President of the European Commission

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President of the
European Commission
European Commission.svg
Commission emblem
Flag of Europe.svg
Flag of the EU
Ioannes Claudius Juncker die 7 Martis 2014.jpg
Incumbent
Jean-Claude Juncker

since 1 November 2014
European Commission
Institutions of the European Union
StatusHead of an Institution
Member ofEuropean Commission
European Council (non-voting)
Reports toEuropean Parliament
European Council
ResidenceBerlaymont building
SeatBrussels, Belgium
NominatorEuropean Council
on the basis of the latest European elections
AppointerEuropean Parliament
Term lengthFive years, renewable
Constituting instrumentTreaties of the European Union
Inaugural holderWalter Hallstein
Formation1 January 1958
DeputyFirst Vice-President of the European Commission
Salary306.655 euro annually [1]
Websiteec.europa.eu

The President of the European Commission is the head of the European Commission. It is the executive branch of the European Union. The President of the Commission leads a cabinet of Commissioners.

The President of the Commission also represents the EU abroad, together with the President of the European Council and the High Representative of the Union for Foreign Affairs and Security Policy.

The post was established in 1958. Each new President is nominated by the European Council and formally elected by the European Parliament, for a five-year term.

The current President is Jean-Claude Juncker, who took office on 1 November 2014. He is a member of the European People's Party (EPP) and is the former Prime Minister of Luxembourg.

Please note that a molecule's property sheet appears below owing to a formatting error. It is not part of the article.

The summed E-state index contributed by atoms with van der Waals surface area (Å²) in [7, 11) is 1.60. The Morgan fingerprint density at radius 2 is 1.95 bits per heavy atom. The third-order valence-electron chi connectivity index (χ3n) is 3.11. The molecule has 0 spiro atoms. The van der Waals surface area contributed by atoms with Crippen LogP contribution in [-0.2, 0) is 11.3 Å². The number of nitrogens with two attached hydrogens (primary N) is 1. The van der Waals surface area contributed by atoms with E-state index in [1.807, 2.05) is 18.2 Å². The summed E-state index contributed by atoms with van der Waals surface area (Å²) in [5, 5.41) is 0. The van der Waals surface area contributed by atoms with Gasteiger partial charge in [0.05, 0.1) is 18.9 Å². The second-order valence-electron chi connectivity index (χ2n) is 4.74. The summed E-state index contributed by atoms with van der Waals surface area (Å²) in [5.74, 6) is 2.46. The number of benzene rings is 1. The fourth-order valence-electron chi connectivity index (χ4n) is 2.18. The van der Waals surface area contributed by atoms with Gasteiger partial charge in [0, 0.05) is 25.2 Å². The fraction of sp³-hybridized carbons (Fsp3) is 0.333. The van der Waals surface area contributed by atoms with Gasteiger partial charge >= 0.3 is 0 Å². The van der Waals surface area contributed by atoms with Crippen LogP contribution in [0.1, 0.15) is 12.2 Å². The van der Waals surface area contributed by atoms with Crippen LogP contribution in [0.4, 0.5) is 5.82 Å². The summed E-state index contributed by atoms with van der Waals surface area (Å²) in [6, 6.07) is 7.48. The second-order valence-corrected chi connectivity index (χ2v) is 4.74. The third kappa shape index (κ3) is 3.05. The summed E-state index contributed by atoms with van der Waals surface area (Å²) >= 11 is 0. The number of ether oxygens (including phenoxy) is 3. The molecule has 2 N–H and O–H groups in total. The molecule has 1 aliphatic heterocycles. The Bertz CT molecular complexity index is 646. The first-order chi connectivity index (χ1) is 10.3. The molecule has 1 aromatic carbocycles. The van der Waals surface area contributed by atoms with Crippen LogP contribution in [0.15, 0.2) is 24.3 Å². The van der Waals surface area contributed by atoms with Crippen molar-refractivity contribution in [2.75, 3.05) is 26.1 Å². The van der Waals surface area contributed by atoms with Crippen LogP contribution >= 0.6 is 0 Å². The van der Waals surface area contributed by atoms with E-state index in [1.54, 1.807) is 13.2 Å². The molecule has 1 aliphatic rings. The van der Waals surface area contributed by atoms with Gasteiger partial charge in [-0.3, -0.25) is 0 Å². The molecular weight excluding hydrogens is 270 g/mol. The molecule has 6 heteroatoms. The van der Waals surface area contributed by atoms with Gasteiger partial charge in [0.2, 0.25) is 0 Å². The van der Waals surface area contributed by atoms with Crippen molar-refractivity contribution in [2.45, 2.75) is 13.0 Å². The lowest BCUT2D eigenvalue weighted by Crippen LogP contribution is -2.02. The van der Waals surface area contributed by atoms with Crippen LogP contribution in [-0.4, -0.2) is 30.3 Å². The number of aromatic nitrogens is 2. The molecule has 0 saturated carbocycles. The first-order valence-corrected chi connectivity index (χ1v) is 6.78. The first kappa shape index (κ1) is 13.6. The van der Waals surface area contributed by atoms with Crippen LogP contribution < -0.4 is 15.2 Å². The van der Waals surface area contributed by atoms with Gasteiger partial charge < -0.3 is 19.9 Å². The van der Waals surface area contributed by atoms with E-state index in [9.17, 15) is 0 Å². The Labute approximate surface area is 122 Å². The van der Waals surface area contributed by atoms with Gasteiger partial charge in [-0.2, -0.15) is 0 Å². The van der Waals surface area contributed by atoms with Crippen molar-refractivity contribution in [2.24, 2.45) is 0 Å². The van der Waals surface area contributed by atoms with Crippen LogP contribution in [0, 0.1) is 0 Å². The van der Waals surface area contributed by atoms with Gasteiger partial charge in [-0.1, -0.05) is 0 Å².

List of Presidents[change | change source]

Parties

  European People's Party   ALDE Party/ELDR Party   Party of European Socialists   European Progressive Democrats

Portrait Name
(Birth–Death)
Country Commission Term of Office;
Electoral mandates
Political Party
Flag of Europe.svgEuropean Economic Community (1958–1993)
1 Bundesarchiv B 145 Bild-F004665-0003, Walter Hallstein.jpg Walter Hallstein
(1901–1982)
 Germany I 1 January 1958 30 June 1967 Christian Democratic Group
(CDU)
None (Appointed by Council of Ministers)
Hallstein Commission comprised nine members (two each from France, Italy and Germany, one each from Luxembourg, Belgium and the Netherlands). It was faced with a formidable array of tasks. These tasks included the implementation of a customs union and "the Four Freedoms", as well as common policies on competition, trade, transport and agriculture. Though Hallstein's own vision of a federal Europe was clear, the EEC treaty left many questions open.
2 Jean Rey World Economic Forum 1975.jpg Jean Rey
(1902–1983)
 Belgium I 30 June 1967 1 July 1970 Liberals and Allies Group
(PRL)
None (Appointed by Council of Ministers)
Still a convinced federalist, he undertook to reinforce the Community institutions. He won increased powers for the European Parliament and advocated its election by universal suffrage. During his presidency, he oversaw the completion of the customs union. He also played an important role the Summit of The Hague in 1969, where the European leaders decided to relaunch European integration with two new initiatives: on the one hand, Economic and Monetary Union of the European Union (EMU), and on the other hand, European Political Cooperation (EPC), which foreshadow the euro and the Common Foreign and Security Policy of the European Union today.
3 Franco Maria Malfatti.jpg Franco Maria Malfatti
(1927–1991)
 Italy I 1 July 1970 1 March 1972 Christian Democratic Group
(DC)
None (Appointed by Council of Ministers)